Funny thing about anesthesia is you don't remember falling asleep and you don't remember waking up. I remember only being spoon-fed ice chips by a beautiful dreadlocked man and asking him two questions, which he told me I already asked him 3 or 4 times already. My first question being - is my boyfriend here? Yes honey, he's in the waiting room. And were they able to do the cystoscopy? Yes, honey, they were. You asked me that already.  I started grimacing as I woke up a bit and had some urethral pain, my nurse asked me what level of pain it was - to which I replied 7 and he immediately gave me morphine straight into my IV, which I felt shoot into my neck and down into my body- like getting into a hot bath of quicksand. Whoaaaaauhhh. I don't need all that morrrpheeen, but he emptied the whole thing. And my pain disappeared. AND I got to pee in a bedpan for the first time. Bonus. With some minor bleeding.

Dr. Jacobson gave me some neat pictures from inside my bladder. They aren't pretty pictures, but he said "now I can see why you are in pain." For someone in chronic pain who doesn't look sick to anyone on the outside - that's kind of a huge relief. I'll go into more details about the results of the cystoscopy later, as the results were described to me after I came back to consciousness and I don't remember everything. But basically I have some areas where there were dense spiderwebs of blood vessels - red spidery vascularity, as well as these white inflamed blobulates of flesh on my bladder at various points. Yeah I said blobulates. These looked particularly disconcerting and unhealthy - not sure what that's all about. One more unusual thing that Dr. Jacobson had never seen before. My urine appeared slimy - thick. More like a gel than a liquid. He wants to look into that so ordered a renal ultrasound for May 15th - basically to check and make sure my kidneys are OK. That's also when I get to talk to him more thoroughly about the results of the cystoscopy as well as my blood tests - to see if my thyroid hormones are ok. Lately I haven't had any energy to do anything - which is unlike me - usually I can kickbox for 2 hours a day and bike everywhere. Lately I can't even bike long distances or drag myself to yoga. And I've got a persistent lump in my throat and another in my thyroid gland that also needs to be biopsied. So yeah, something else is up. Although I'm learning that Adrenal failure is typical with IC, thanks to the book my sister spontaneously sent me in the mail after reading my previous not-so-happy blog post. The Better Bladder Book is a great resource and features a whole chapter on Adrenal failure. Hurrah.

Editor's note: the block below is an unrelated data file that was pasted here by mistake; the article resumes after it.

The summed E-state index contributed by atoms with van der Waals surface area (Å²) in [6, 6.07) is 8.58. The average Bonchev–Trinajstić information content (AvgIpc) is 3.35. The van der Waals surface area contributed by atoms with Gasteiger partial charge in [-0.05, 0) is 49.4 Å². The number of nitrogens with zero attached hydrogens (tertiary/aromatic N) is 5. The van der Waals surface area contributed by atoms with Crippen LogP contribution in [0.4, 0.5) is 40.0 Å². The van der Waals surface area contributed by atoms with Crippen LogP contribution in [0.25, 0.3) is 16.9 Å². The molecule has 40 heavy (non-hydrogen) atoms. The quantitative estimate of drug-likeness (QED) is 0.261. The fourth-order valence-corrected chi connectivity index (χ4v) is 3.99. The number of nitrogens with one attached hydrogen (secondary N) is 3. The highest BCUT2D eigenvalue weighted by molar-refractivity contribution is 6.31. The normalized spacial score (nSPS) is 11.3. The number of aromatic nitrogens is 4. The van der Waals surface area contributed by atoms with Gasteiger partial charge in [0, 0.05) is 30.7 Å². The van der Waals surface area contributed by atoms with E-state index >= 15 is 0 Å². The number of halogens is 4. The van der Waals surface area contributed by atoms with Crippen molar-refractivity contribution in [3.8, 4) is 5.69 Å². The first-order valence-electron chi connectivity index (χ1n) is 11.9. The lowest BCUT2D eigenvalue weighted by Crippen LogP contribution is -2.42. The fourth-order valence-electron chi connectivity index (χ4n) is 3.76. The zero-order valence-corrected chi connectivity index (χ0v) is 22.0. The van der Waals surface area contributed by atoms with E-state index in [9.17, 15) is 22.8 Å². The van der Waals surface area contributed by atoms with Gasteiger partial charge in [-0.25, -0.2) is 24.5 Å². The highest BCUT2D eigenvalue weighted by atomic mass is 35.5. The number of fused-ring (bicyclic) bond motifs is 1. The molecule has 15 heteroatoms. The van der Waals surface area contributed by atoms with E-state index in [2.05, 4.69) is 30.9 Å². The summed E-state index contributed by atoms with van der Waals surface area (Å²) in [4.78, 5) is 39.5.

Another strange thing happened - I have had an unusually excellent week. I haven't been able to say that in a long time. Something clicked in me one night while reading the story of a young woman who went through hell and back and cured her IC and other serious problems, sure it wasn't the first success story I had read, but something about reading this story changed something in me. I think I just came to a decision. I stopped with the whole "cultivating hope" and "I'm trying to believe that I can heal" crap to just owning it. I decided screw all that "hope" business. I am healing. Today tomorrow and everyday after that. That it might take years, but that I'm already on the road to recovery. It's just like that a switch was flipped in my brain and ever since that I've had plenty of pain and discomfort but it doesn't effect me the same way anymore. It hasn't been able to break me down or send me to tears. So far, I own this. So far this good feeling is mine and nothing can penetrate it. Two quotes spoke to me and have become my new mantra(s):

“If you are depressed, you are living in the past. 
If you are anxious, you are living in the future. 
If you are at peace, you are living in the present.” 

“Forget everything bad that ever happened before today, it was all a big nightmare. 
My reality is only what I chose from now on.” 
- some other holistic healing naturopath dude

7 hours later, I'm doing great. Matt was fantastic, waited for me to reach recovery and sat and took care of me and then took me straight to Trader Joe's where I had a fantastic time wheeling around in the handicapped motor run cart thing, high on morphine, bumping into stacks of food, staring deeply into the aisles at all the products Fear and Loathing style, and shopping for chicken soup and other IC friendly things. We had a good laugh. I think the other customers enjoyed it as well. The only slightly disconcerting thing was I went to pee and the pain was like knives slicing through my urethra. I survived and hobbled out of the bathroom, and Matt quickly took me to our most visited Sushi restaurant for some hot chicken soup and vegetables. I've gone to the bathroom again since then, and the pain is totally manageable now, so I think everything is going great. Besides a badly bruised hand and some urethral discomfort, it was a great day. I had some fantastic laughs and was very well taken care of. Thank you Dr. Jacobson, Mama, Sis, and Matt for your support! And to my IC lady friends, who know what it takes to beat this monster. Roar. I'm a win this.

Thursday, April 18, 2013

Another IC success story

A "pain pump" installed in the bladder. IT WORKED. 

And her sad and painful history before the pump was installed: